So my philosophy is to do as much good as you can, as well as you can, for as many people as you can, in the time that you’ve got.
I came into parliament at the age of 54! So I am definitely going to go for broke!
And if that sounds to Victorians like the Daniel Andrew’s Labor government, and the extraordinary pace of change they’ve pursued in our beloved state, there’s a reason for that.
It’s because it is the Labor way to just keep pressing forward.
Press forward, press forward, and keep pressing forward until you prevail. And look out when we have a Shorten Labor Government!
It’s a mission you can trace from the origins of the Australian Labor Party, when it formed from a meeting of trade unionists under the Tree of Knowledge in Barkauldin (Barcaldine), Queensland.
From its history I’ve come to understand that the greatest strength of our party is its capacity not only to make change, but to constantly change itself.
I am what they call a true believer, and I believe in the mission of social change that we in Labor know as “the light on the hill” from the speech given by the Labor Prime Minister who followed Curtin after his tragic death - Ben Chifley in 1949.
Once a train driver from Bathurst, Chifley was a lifelong unionist and instinctive humanitarian - the leader who committed Australia to the UN Convention against Genocide and facilitated the post-World War 2 mass migrations from Europe that provided the very fabric of our community in Batman.
“We have a great objective,” Chifley told the party, “The light on the hill, which we aim to reach by working for the betterment of mankind, not only here, but anywhere we may give a helping hand.”
I’ve deliberately retained the gendered language of “mankind” to illustrate my point about the Labor Party.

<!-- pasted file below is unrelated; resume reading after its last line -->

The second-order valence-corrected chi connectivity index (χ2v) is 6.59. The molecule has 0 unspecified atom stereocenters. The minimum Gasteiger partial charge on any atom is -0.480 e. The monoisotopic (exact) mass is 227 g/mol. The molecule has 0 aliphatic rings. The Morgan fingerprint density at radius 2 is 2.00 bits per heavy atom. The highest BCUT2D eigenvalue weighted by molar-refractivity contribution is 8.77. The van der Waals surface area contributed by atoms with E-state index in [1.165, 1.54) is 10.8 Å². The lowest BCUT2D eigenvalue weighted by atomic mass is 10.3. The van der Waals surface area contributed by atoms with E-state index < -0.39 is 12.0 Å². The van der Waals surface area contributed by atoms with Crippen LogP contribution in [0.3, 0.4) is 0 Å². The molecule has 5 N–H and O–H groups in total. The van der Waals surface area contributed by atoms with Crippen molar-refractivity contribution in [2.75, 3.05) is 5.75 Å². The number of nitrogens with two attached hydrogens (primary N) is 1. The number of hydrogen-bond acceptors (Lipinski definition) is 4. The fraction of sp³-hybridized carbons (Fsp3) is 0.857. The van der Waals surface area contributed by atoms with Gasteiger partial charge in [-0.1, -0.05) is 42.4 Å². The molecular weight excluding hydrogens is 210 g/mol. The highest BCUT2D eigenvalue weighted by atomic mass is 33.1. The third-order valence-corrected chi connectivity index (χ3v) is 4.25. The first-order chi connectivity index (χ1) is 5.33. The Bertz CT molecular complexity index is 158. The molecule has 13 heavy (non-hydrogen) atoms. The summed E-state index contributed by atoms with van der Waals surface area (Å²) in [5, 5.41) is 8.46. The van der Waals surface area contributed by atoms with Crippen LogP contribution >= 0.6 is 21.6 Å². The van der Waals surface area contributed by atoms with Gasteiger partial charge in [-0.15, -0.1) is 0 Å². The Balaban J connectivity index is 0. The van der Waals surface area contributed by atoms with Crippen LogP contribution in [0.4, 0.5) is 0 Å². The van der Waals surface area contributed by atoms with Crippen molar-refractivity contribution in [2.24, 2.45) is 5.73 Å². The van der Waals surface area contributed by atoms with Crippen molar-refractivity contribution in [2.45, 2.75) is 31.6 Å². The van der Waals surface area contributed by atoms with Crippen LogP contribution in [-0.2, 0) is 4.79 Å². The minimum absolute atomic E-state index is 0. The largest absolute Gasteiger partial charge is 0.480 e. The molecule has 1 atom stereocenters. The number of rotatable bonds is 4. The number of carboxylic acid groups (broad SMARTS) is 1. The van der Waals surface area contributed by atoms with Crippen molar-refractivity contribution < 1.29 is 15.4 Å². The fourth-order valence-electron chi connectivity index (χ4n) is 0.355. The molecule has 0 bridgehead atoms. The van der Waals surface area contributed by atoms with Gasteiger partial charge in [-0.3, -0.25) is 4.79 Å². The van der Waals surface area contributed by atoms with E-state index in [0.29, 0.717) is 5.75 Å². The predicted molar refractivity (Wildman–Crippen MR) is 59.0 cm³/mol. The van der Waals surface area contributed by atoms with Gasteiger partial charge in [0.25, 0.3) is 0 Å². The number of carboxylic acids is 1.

Because when Chifley gave that speech, the idea that Labor women would make up 48% of the Parliamentary Caucus - let alone one of them coming fresh from being the national leader of the trade union movement - was inconceivable.
And, actually, it’s significant, because what generations of campaigning by the Labor Party has taught us is that no sooner do we get closer to that light than we realise its position has shifted.
That true fairness and justice lies further afield - so we must press forward on up that hill again, shifting our own positions and focus, re-evaluating our priorities, and expanding our own understanding.
That’s as much true for our party internally as it is for program we pursue externally.
We are the party of unions who fought for and won the minimum wage, the eight hour day, awards, workplace safety, employment protection, the right to collective bargaining and who fight every day against the corporate forces of exploitation and greed.
And who find themselves fighting again to change the rules!
But over the generations we are also the party of Emily’s List, who have been responsible for pressing forward the agenda of women’s social equality even into what were once some very resistant corners of our own preselection process.
We’re the party of LEAN, the Labor Environment Action Network, whose advocacy for renewable energy, battery-building, just transition, wilderness protection and climate jobs have made Labor the only party to ever legislate and resource meaningful climate action in this country.
We are the party of Rainbow Labor, whose relentless campaigns for the human rights for LGBTQIA+ Australians have shared in the glorious victory of marriage equality.
We are now Labor Enabled, campaigning for the rights and dignity of all Australians living with disability, Labor for Choice advocating women’s reproductive rights, Labor for Aid and Labor for Refugees.
These movements demand our party’s commitment to the betterment of all humankind; they challenge us to extend our helping hand across the borders which can divide the human family so brutally and so cruelly.
We are not the only party in Australia who speaks to some of these ideals, but we are the only one that speaks to all of them.
This is the nature of political difference - and in a democracy, that clear difference is certainly a good and healthy thing.
For some political parties these values are represented by ideas and let’s face it - that is as far as they get.